If you have not heard about screw pile foundations, imagine getting a gigantic screw (with a flat head) and screwing this into the ground. If the screw is thick enough, and goes into the ground deep enough, logically this will provide a fairly stable base for building on top of - especially when you have lots of them at regular intervals:

Screw pile diagram from a side and overhead view, showing screw pile foundations at regular intervals and subfloor timber wood on top of these as the flooring base

Thankfully screw piles are a great invention which can be used successfully for tiny house and backyard office builds, meaning much quicker early-stage build times. They also cost less than concrete foundations, and are better for the environment too.

Screw piles are also sometimes referred to as screw anchors, helical piles or helical anchors, although to prevent confusion we will tend to just say ‘screw piles’ in this article. There are quite a few advantages to screw pile foundations, especially for smaller buildings like tiny homes and backyard office projects, so we wanted to explore this construction method with this article.

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A Closer Look At Screw (Helical) Pile Foundations

If you think of a screw, if is fairly thin compared to the material it is being screw into. However because it goes into the material quite deeply (relative to how thin the screw is), the screw ends up providing a good, strong fix.

The idea behind screw piles is essentially the same: by getting very large screws and screwing them deeply into the ground (using specialized machinery), that will provide a good, strong foundation to build on top of. Screw piles have a sharp pile toe at the bottom which helps it initially grip into the ground, and then the screw/helix will move any earth out of the way (upwards) whilst the screw pile is being screwed into the ground:

Diagram of a single screw pile showing the pile toe, screw/helix, drive lugs and shear bar hole, from wikipedia.org

As you will notice, there are shear bar holes which allow for another screw pile to be bolted onto the end of the current pile. This is because the deeper the piles go into the ground, the more secure of a foundation the system gives (similar to deep concrete foundations).

In terms of how the screw pile system works, this video from American Builder is a great watch:

2:17 in the video also shows another 7’ (2.1 metre) pile being added onto an existing one and also being screwed down into the ground for added stability of the foundation. They are aiming for around 25’ of depth, so four screw piles should do the job well.

Screw piles have been around since the 19th century, with lighthouses being a common usecase: very long iron screw piles would be screwed deep into the sea bed, providing a solid base for the lighthouse. These would corrode, however, and they also had poor load and tension bearing capability. As a result, most screw piles nowadays are steel and hence they do not corrode in the ground, plus they have good load/tension bearing. Some companies are also exploring composite materials for their screw piles, which produces good results but they can be more expensive.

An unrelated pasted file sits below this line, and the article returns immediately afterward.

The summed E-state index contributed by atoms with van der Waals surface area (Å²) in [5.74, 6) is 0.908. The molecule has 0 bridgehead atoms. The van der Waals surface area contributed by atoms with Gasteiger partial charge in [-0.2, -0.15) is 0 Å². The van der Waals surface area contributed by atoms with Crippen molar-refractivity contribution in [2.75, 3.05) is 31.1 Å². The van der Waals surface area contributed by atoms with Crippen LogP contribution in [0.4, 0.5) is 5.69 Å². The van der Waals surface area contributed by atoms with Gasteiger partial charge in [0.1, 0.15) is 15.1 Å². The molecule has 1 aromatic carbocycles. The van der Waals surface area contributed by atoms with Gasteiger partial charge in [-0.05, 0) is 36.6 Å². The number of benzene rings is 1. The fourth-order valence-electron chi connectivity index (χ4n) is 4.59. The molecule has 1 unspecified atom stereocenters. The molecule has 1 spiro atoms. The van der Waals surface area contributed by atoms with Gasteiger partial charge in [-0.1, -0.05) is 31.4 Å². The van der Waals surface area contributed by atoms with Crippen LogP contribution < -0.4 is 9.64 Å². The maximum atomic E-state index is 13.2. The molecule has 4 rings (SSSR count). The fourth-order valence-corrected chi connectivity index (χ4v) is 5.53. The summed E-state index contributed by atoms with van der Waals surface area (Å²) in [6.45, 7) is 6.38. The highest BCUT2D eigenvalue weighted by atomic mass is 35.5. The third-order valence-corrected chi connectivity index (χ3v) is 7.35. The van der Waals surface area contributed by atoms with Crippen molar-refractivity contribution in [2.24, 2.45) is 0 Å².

Screw Pile Foundation Building Codes

Screw piles are a perfectly safe method of construction, even for a two-story house. Many modern screw piles can support 70,000 lbs (31,750 kg) of weight per pile, which is much higher than concrete piles that typically support 5,000 - 30,000 lbs (2,270 kg - 13,600 kg) of weight per pile. And we have probably all seen structures such as houses which are supported by concrete piles.

Naturally we cannot cover every single building code option in this article, so we always advise that you check with your local zoning/planning office about screw piles. Having said that, however, screw piles are a perfectly usable option and most screw pile companies will work with you and ensure that the foundation system they supply and install will meet the relevant building codes.

In addition to this, international standards talk about screw piles in section 1810.3.1.5 and the NYC Building Code also mentions them:

  • “Helical [screw] piles shall be designed and manufactured in accordance with accepted engineering practices to resist all stresses induced by installation into the ground and service loads.”

  • “Helical piles may be used to support axial compression, or resist axial tension and lateral loads… Design of helical pile foundations shall be based on a geotechnical investigation… The allowable load of helical piles shall be in accordance with the applicable provisions”

Which is all just a fancy way of saying that screw piles are specifically considered an acceptable option for foundations in many building codes, as long as they are installed properly and sufficiently for the ground and planned building (which naturally applies to any construction method).

Speed Compared To Concrete Foundations

Concrete foundations can be quite time consuming (and expensive) because the process involves digging out a hole for the concrete, constructing any shuttering/forming structures as needed and carrying out the actual pour… before removing the shuttering/forming during the 1+ week curing process. And, of course, you cannot build until after the 1+ week waiting time because other the concrete has not reached sufficient strength yet.

In the video earlier, the American Builder says the process of just digging the hole and pouring the concrete (i.e. not including any curing time) would be “4-7 days” for a backyard office or tiny house, meaning that you would have to wait 11-14 days with concrete foundations before any building work could begin.